In Washington DC Army Staff Sgt. Ty Michael Carter received the Medal of Honor for saving lives in Afghanistan but he has also been trying to save the lives of other veterans like him with PTSD. This came a day after the Department of Defense released the Army suicide report. As of the end of July 94 soldiers, 58 Army National Guardsmen and 32 Army Reservists committed suicide. All of this comes after the Pentagon spent over $4 billion on mental health.
Out of Wisconsin news came that domestic violence incidents involving veterans was on the rise. "There are tens of thousands of domestic abuse incidents every year in southeastern Wisconsin. As wars in Iraq and Afghanistan wind down, the number involving veterans is growing."
Keep in mind that this is only Wednesday morning. Topping off all the reports that prove beyond a shadow of doubt that all the money spent, all the claims made, all the speeches given, they are not really doing anything to help the war fighters or their families heal.
Billions are spent every year by government branches, agencies and charities but the bad numbers go up. We've been hearing what they are doing about it but not seeing anything to show that something is working. Is anyone paying attention to all of this?
When you read the following you'll know what else is happening the national news just doesn't have time for. The national tragedy for veterans and their families is a worsening national disgrace!
Suicide rate for Oklahoma veterans, active-duty military sees incline
The Norman Transcript
By Chase Cook, Oklahoma Watch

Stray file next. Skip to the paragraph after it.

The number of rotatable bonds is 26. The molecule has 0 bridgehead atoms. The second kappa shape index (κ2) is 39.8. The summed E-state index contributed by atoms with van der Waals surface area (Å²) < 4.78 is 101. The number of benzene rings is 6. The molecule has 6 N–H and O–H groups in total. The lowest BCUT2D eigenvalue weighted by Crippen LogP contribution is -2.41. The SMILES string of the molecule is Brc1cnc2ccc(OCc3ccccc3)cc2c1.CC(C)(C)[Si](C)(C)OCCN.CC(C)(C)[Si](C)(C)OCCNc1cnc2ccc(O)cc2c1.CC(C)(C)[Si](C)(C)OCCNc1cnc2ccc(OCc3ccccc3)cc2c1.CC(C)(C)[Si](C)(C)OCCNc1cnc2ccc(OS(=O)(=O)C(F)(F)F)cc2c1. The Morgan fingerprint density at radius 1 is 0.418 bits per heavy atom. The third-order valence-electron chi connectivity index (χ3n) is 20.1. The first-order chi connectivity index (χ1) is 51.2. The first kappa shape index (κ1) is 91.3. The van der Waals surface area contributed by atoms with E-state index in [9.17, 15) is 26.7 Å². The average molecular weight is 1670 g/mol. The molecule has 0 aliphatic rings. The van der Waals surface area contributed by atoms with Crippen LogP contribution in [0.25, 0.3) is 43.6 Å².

August 28, 2013
NORMAN — Oklahoma veterans and active-duty military personnel are killing themselves at twice the rate of civilians, despite increased efforts to address the problem.
The 2011 suicide rate for soldiers was about 44 per 100,000 population, according to an Oklahoma Watch analysis of Oklahoma State Department of Health data. This rate includes active-duty military as well as veterans from the post-9/11 wars in Iraq and Afghanistan, the Gulf War, Vietnam, Korea and World War II. The civilian rate for people over the age of 18 was about 22 per 100,000.
In 2011, 141 of the state’s 684 suicides were veterans, according to state health department records.
The veteran suicide rate in Oklahoma is down from a peak of about 46 in 2008, but researchers said that year had increased suicides due to the Great Recession. The rate dropped to about 39 in 2009 and has since climbed back up.
The Oklahoma Department of Mental Health and Substance Abuse Services recently allocated $500,000 in new funding for suicide prevention programs, including veterans outreach.
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